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Normally I would use \begin{equation}, of course. But I got a huge file (more than two hundred pages) where many equations are formatted like this:

\begin{eqnarray}
  a = b + 1 % no & here!
\end{eqnarray}

AFAICT the visual difference is minimal. Still, should I convert all this to \begin{equation}?

(I suspect that the bigger problem might be the missing & characters around the =. If I add them, I get exactly the same output as with \[...\], which should be the right thing.)

I use the svmono document class, if that is important.

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1  
    
@MarcoDaniel Thanks, but that question is about a list of related equations, which I don't have here. –  WolframH Jul 28 '12 at 8:43
7  
Use equation for single line equations (or \[...\] for unnumbered ones) and never ever use eqnarray. –  egreg Jul 28 '12 at 8:46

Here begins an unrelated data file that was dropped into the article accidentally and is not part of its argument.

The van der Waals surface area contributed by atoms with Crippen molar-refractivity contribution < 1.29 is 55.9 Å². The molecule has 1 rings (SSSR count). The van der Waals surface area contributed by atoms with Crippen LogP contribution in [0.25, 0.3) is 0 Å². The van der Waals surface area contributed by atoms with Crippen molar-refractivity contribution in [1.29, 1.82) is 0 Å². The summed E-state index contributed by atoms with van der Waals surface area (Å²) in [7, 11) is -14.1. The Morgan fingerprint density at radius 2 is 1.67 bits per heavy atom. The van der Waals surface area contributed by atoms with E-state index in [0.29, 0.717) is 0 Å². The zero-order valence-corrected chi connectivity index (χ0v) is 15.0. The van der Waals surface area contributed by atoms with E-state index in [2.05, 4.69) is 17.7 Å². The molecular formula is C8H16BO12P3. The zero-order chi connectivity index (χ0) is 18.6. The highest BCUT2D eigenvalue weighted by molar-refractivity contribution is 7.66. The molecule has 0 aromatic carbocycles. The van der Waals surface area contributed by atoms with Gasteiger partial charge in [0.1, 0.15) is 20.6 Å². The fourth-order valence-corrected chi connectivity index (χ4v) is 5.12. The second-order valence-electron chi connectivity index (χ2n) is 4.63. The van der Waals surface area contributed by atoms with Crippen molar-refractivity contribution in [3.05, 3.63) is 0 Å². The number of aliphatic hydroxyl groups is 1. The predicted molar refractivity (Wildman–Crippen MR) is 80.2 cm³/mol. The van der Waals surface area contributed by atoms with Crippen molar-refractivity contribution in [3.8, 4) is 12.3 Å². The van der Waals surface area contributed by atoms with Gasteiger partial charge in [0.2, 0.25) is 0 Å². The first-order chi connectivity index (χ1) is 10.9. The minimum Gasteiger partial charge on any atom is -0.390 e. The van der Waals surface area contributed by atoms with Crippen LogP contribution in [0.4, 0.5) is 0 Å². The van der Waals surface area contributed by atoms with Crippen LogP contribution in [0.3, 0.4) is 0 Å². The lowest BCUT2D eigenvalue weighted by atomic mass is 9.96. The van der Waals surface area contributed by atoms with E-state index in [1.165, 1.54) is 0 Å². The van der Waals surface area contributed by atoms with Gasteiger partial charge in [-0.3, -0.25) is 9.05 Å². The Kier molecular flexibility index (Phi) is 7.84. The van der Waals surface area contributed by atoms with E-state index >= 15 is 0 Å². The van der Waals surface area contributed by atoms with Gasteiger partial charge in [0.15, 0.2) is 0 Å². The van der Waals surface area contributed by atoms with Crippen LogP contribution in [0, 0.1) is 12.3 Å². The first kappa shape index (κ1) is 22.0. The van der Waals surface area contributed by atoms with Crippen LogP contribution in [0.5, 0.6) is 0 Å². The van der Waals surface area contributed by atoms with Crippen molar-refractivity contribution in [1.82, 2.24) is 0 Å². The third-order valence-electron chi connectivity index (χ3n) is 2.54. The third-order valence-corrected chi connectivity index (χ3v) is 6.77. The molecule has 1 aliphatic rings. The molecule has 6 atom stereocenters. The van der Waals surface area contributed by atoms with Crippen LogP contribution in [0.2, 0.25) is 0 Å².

@egreg: It seems to me your comment answers this question. Maybe you should put it as an answer!?! –  canaaerus Aug 19 '12 at 18:20
1  

1 Answer 1

up vote 4 down vote accepted

Use equation for single line equations (or \[...\] for unnumbered ones) and never ever use eqnarray. See \eqnarray vs \align for more information.

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This suggests that I convert all equations. However, the link and the documents linked from it and the answers do not seem to give any information for my specific question: single line, no alignment (i.e. no &). No source says anything bad (or good) about that (unless I missed something). So while your answer certainly is good general advice, I am not sure how it applies here. –  WolframH Sep 2 '12 at 20:41
    
@WolframH If you don't want to edit your document, fine. But you'll do yourself a favor using the right environment for each equation or group thereof. This doesn't include eqnarray. :) –  egreg Sep 2 '12 at 20:48
    
Thanks for your great and helpful comment. I'll accept the answer. –  WolframH Oct 6 '12 at 12:15

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